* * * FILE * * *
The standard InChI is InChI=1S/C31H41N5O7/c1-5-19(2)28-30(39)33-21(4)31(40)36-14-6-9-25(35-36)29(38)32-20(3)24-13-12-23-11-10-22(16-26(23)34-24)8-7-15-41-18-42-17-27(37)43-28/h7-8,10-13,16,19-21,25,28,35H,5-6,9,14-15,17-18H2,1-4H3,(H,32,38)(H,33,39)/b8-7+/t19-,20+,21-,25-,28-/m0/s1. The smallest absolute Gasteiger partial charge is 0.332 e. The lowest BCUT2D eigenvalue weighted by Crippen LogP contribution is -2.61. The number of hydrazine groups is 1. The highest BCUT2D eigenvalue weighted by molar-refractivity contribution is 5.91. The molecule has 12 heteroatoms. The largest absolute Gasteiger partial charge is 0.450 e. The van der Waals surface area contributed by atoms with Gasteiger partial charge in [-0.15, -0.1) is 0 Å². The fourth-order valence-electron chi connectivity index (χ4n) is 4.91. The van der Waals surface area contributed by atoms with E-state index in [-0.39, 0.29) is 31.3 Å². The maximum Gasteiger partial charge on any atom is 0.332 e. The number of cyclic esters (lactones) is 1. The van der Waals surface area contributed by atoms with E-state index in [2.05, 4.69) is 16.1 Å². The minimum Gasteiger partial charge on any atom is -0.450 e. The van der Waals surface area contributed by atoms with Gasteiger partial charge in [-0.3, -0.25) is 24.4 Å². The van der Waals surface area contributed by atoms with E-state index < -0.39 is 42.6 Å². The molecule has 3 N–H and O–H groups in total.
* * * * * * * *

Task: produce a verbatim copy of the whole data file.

The standard InChI is InChI=1S/C31H41N5O7/c1-5-19(2)28-30(39)33-21(4)31(40)36-14-6-9-25(35-36)29(38)32-20(3)24-13-12-23-11-10-22(16-26(23)34-24)8-7-15-41-18-42-17-27(37)43-28/h7-8,10-13,16,19-21,25,28,35H,5-6,9,14-15,17-18H2,1-4H3,(H,32,38)(H,33,39)/b8-7+/t19-,20+,21-,25-,28-/m0/s1. The smallest absolute Gasteiger partial charge is 0.332 e. The lowest BCUT2D eigenvalue weighted by Crippen LogP contribution is -2.61. The number of hydrazine groups is 1. The highest BCUT2D eigenvalue weighted by molar-refractivity contribution is 5.91. The molecule has 12 heteroatoms. The largest absolute Gasteiger partial charge is 0.450 e. The van der Waals surface area contributed by atoms with Gasteiger partial charge in [-0.15, -0.1) is 0 Å². The fourth-order valence-electron chi connectivity index (χ4n) is 4.91. The van der Waals surface area contributed by atoms with E-state index in [-0.39, 0.29) is 31.3 Å². The maximum Gasteiger partial charge on any atom is 0.332 e. The number of cyclic esters (lactones) is 1. The van der Waals surface area contributed by atoms with E-state index in [2.05, 4.69) is 16.1 Å². The minimum Gasteiger partial charge on any atom is -0.450 e. The van der Waals surface area contributed by atoms with Gasteiger partial charge in [-0.3, -0.25) is 24.4 Å². The van der Waals surface area contributed by atoms with E-state index < -0.39 is 42.6 Å². The molecule has 3 N–H and O–H groups in total.